Health Teacher Resources
Find Health educational ideas and activities
Showing 21 - 40 of 221 resources
More than 25 million Americans have diabetes. By watching this film, biology buffs learn about how the body handles glucose and what diabetes is. Researchers have been trying to activate a gene that stimulates insulin-producing pancreatic cells to regenerate, and so cure this debilitating disease. Following the film, learners research the basics of diabetes, and simulate how high blood sugar content can lead to excessive thirst, a symptom of the condition. Though the video has a genetics component, the lesson can be used in a health class or biology class when studying osmosis or human body systems.
Have your classes heard of nature deficit disorder? Help them find out more with notetaking activities based on Richard Louv's book Last Child in the Woods. The notetaking pages are included and can be put together at the end to form a tree. Close the lesson with a brief true and false quiz, which is also included.
Getting young learners to do calisthenic-type exercises is not so fun, but connect it to a favorite card game and somehow the fun factor increases. Here, the calisthenic activities are connected to the game of UNO. Each color or type of card has the players doing a different type of calisthenic, such as: red card = push-ups, skip card = skip one lap around the gym. If you hand out a card to each participant, I would suggest having one person at a time show his card and having the whole class do that exercise all at the same time. Get out that pack of UNO cards and get those youngster exercising!
Seven great activities accompany the background information you'll find here. Learners will be introduced to the painting Sir William Pepperrell and His Family by John Singleton Copley. Great information on the painting, the artist, and guided observation questions make this a wonderful resource.
Starry Night by Van Gogh is a wonderful piece that invites the imagination to explore. Second graders learn about the piece and the artist through a guided observation. After they discuss the painting, they continue their exploration through six different activities where they'll draw, paint, and write about the piece.
Does the FDA really intend to protect public health? Spark a debate in your chemistry or health class by using this article, titled "Beauty or the Beast." It questions the safety of cosmetics and toiletry products, govenment regulations, and the toxicity of their ingredients. After reading the article, learners review the ingredients of a few different products. This is a stimulating topic, and the lesson can help you meet the Common Core Standards for literacy in science. Note that the link to the article does not work, but you can find it with an online search.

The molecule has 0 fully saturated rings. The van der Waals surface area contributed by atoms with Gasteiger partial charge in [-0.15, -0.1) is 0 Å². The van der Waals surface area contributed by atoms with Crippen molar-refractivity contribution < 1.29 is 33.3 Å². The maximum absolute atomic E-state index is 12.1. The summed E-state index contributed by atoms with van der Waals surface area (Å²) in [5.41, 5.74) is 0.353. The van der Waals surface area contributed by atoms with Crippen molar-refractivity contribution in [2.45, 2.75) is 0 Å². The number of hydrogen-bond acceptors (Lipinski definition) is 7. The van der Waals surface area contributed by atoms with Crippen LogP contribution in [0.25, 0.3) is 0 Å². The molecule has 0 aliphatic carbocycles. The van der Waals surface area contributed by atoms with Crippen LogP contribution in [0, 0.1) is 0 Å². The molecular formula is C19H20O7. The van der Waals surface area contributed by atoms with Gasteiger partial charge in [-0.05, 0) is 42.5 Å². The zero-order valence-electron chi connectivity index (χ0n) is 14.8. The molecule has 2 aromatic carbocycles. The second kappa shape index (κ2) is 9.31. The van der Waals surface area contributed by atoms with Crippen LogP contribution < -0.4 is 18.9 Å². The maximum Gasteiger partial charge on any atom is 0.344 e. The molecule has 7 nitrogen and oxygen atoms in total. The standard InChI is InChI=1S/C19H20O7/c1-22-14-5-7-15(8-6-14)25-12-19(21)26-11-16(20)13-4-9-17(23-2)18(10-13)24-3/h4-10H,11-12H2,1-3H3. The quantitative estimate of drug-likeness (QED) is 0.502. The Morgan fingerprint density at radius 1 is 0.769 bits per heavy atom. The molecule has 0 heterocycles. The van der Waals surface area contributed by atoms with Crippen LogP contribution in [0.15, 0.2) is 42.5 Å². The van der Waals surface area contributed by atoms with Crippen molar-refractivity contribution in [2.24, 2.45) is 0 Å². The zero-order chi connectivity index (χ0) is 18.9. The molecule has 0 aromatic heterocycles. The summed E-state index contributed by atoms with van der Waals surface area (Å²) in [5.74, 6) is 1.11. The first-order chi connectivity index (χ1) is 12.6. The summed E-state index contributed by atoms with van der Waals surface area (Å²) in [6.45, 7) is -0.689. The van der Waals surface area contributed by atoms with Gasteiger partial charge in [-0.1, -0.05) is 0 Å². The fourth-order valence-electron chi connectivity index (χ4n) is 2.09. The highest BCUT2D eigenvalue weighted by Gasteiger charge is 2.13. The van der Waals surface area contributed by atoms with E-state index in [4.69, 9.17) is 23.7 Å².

With a couple of neat diagrams on student handouts, your life science or health class will examine the contents and serving sizes of healthy foods. They dissect a slice of pizza and scrutinize the nutritional value of its components in writing. Though the lesson plan is part of a unit,and some of the discussion directly pertains to the brain, it really is more of a general nutrition lesson plan, reflective of the USDA MyPlate guidelines. In other words, it can easily stand alone as part of your nutrition class.
Anatomy and health classes can be assessed on their knowledge of skin. Using 10 questions in a variety of formats, middle schoolers respond regarding the function, layers, care, and conditions of this important organ. The provider of this quiz also published a lesson plan and produced a video to so that your class will have full coverage of the skin!
Promote fitness with pedometers! This is a great idea as there is immediate feedback and of course, pretty much everyone can walk! This PowerPoint is designed to promote a specific physical education program, but is well worth all the information it contains. You could implement this kind of challenge with your physcial education classes as well as your health classes.